Hannah Arendt has become the thinker of the present moment, cited in hundreds of essays and think pieces seeking to explain our current predicament. There are some good reasons for her newfound relevance. Arendt’s fearless thinking insisted on confronting reality. She understood the uniqueness of totalitarianism, but also its origins in imperialism, bureaucracy, racism, loneliness, and the decline of the nation state.
Anne Applebaum tells the stories of Wolfgang Leonhard and Markus Wolf. Both were sons of prominent German Communist families who were educated in the Soviet Union and were roommates in the same military camp. They had similar ideological educations and both came to understand that the communist system behind the Iron Curtain was failing to deliver on its utopian promise. But then their paths diverged.
Many have been waiting and wondering when, and if, leaders would emerge from the conservative strongholds like the military and the Republican Party to call out the childishness, narcissism, and boorishness that makes Donald Trump such a singularly disastrous President. It seems that the President’s decision to use the U.S. military to clear away protesters so he could have a photo op at St. John’s Episcopal Church...
Thirty-one years ago today the Chinese People’s Liberation Army forcibly cleared democracy protesters from Tiananmen Square. Marking that anniversary has been banned in China (something I found out the hard way when I foolishly wore an Amnesty International t-shirt onto Tiananmen Square on June 4th, 1991 and nearly got arrested).
Masha Gessen’s newest book argues that Donald Trump is paving the way for the end of American democracy and the rise of autocracy. Whether Gessen is right, their argument about how President Trump attacks language attacks a shared world of meaning necessary for democracy is right. Gessen founds their argument on insights from Hannah Arendt...
I’ve written about the controversy over the prosecution of Michael Flynn. On the one hand, the effort by the Trump administration to drop charges against Flynn smacks of an authoritarian interference with the independent judiciary and the rule of law. On the other hand, there are questions about the original prosecution itself as an overreach by security agencies.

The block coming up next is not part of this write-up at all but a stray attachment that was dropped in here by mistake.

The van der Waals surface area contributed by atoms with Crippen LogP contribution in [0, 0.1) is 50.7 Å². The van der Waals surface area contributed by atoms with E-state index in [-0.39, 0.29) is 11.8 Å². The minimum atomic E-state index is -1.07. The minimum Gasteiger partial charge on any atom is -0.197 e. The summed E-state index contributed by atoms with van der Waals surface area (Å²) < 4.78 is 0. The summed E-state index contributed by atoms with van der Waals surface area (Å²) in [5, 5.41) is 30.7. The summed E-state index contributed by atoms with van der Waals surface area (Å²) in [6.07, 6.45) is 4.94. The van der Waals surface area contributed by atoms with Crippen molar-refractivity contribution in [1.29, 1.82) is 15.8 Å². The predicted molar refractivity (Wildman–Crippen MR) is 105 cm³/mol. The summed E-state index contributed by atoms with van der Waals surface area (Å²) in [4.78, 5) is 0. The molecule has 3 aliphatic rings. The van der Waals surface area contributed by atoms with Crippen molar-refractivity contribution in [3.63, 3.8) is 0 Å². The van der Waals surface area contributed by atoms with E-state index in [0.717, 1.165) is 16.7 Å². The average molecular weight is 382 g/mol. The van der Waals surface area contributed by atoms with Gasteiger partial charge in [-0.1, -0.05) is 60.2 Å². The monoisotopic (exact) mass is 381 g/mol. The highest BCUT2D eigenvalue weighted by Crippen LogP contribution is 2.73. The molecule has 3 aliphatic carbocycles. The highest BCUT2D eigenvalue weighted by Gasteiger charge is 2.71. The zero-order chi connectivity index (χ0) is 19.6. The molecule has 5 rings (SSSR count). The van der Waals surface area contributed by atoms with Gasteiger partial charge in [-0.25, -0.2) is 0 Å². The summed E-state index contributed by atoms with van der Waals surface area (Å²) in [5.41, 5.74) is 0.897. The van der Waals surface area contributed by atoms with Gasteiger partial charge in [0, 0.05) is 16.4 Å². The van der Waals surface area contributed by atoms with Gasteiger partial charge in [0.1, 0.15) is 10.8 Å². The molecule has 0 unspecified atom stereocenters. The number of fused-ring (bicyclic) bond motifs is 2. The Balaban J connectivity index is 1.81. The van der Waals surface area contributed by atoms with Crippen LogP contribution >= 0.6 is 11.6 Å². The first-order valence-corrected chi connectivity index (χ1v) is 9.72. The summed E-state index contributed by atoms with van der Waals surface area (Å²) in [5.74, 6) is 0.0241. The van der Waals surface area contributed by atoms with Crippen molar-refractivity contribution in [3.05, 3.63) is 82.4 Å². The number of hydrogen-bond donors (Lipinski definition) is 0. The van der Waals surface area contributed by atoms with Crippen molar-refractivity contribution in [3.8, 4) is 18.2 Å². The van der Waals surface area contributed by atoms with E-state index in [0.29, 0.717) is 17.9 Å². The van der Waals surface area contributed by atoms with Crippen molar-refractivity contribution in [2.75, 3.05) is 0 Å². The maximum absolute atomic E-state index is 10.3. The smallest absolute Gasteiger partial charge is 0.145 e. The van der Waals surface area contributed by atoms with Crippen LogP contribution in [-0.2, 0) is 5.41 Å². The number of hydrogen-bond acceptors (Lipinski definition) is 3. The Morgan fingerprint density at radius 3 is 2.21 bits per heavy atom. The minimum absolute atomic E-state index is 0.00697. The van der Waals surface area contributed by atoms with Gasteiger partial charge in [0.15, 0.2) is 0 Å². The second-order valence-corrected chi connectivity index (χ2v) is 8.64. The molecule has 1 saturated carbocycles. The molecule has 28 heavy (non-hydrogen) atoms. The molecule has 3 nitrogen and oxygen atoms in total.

With the shift to virtual classrooms during the pandemic many are questioning the necessity of physical campuses, and speculating about the future of online learning. But these speculations are shortsighted. They overlook the importance of physical space for learning, and they move from an understanding that education is something to be bought and sold. In reality, online learning fuels inequality, and is exacerbated by economic disparity...
In a tribute to her mentor Karl Jaspers, Hannah Arendt once said: “Humanity is never acquired in solitude, and never by giving one’s work to the public. It can be achieved only by one who has thrown his life and his person into the ‘venture into the public realm.’”
Whether George Floyd died from asphyxiation or some combination of “cardiopulmonary arrest complicating law enforcement subdual, restraint, and neck compression,” as the official Hennepin County autopsy has it, anyone can see that former police officer Derek Chauvin sat firmly on Mr. Floyd’s neck, left hand casually in his pocket as if bored, for over 8 minutes while three other officers calmly looked on.
Melvin Rogers argues that the protests and riots convulsing Minneapolis and the United States are about more than the murder of George Floyd by a Minneapolis policeman. “The anger and rage on display in Minneapolis is not only about police violence, however. It is taking place against a broad horizon of state violence, which among other things takes the form of utter disregard for the pain of black Americans.”